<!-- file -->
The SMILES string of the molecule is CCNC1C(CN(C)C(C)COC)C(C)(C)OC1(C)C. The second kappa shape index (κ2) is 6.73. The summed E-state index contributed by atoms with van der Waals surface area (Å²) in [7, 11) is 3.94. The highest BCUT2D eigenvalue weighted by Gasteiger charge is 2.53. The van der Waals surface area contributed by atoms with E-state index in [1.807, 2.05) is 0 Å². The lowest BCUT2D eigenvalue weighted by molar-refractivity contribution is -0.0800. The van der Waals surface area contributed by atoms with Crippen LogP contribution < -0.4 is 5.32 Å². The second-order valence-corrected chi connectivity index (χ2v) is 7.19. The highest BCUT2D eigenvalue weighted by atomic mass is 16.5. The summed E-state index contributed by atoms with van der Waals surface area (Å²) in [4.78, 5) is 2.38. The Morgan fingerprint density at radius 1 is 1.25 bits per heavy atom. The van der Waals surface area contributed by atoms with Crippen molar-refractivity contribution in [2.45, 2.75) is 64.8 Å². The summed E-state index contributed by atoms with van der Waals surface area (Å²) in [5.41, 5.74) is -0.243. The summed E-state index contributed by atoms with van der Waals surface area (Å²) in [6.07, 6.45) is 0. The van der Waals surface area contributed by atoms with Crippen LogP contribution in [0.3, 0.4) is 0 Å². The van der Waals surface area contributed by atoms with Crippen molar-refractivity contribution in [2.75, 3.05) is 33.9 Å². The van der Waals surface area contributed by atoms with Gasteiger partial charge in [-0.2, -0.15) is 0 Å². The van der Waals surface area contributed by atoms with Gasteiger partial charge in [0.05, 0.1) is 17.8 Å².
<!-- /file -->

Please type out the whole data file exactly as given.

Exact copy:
The SMILES string of the molecule is CCNC1C(CN(C)C(C)COC)C(C)(C)OC1(C)C. The second kappa shape index (κ2) is 6.73. The summed E-state index contributed by atoms with van der Waals surface area (Å²) in [7, 11) is 3.94. The highest BCUT2D eigenvalue weighted by Gasteiger charge is 2.53. The van der Waals surface area contributed by atoms with E-state index in [1.807, 2.05) is 0 Å². The lowest BCUT2D eigenvalue weighted by molar-refractivity contribution is -0.0800. The van der Waals surface area contributed by atoms with Crippen LogP contribution < -0.4 is 5.32 Å². The second-order valence-corrected chi connectivity index (χ2v) is 7.19. The highest BCUT2D eigenvalue weighted by atomic mass is 16.5. The summed E-state index contributed by atoms with van der Waals surface area (Å²) in [4.78, 5) is 2.38. The Morgan fingerprint density at radius 1 is 1.25 bits per heavy atom. The van der Waals surface area contributed by atoms with Crippen molar-refractivity contribution in [2.45, 2.75) is 64.8 Å². The summed E-state index contributed by atoms with van der Waals surface area (Å²) in [5.41, 5.74) is -0.243. The summed E-state index contributed by atoms with van der Waals surface area (Å²) in [6.07, 6.45) is 0. The van der Waals surface area contributed by atoms with Crippen LogP contribution in [0.3, 0.4) is 0 Å². The van der Waals surface area contributed by atoms with Crippen molar-refractivity contribution in [2.75, 3.05) is 33.9 Å². The van der Waals surface area contributed by atoms with Gasteiger partial charge in [-0.2, -0.15) is 0 Å². The van der Waals surface area contributed by atoms with Gasteiger partial charge in [0.05, 0.1) is 17.8 Å².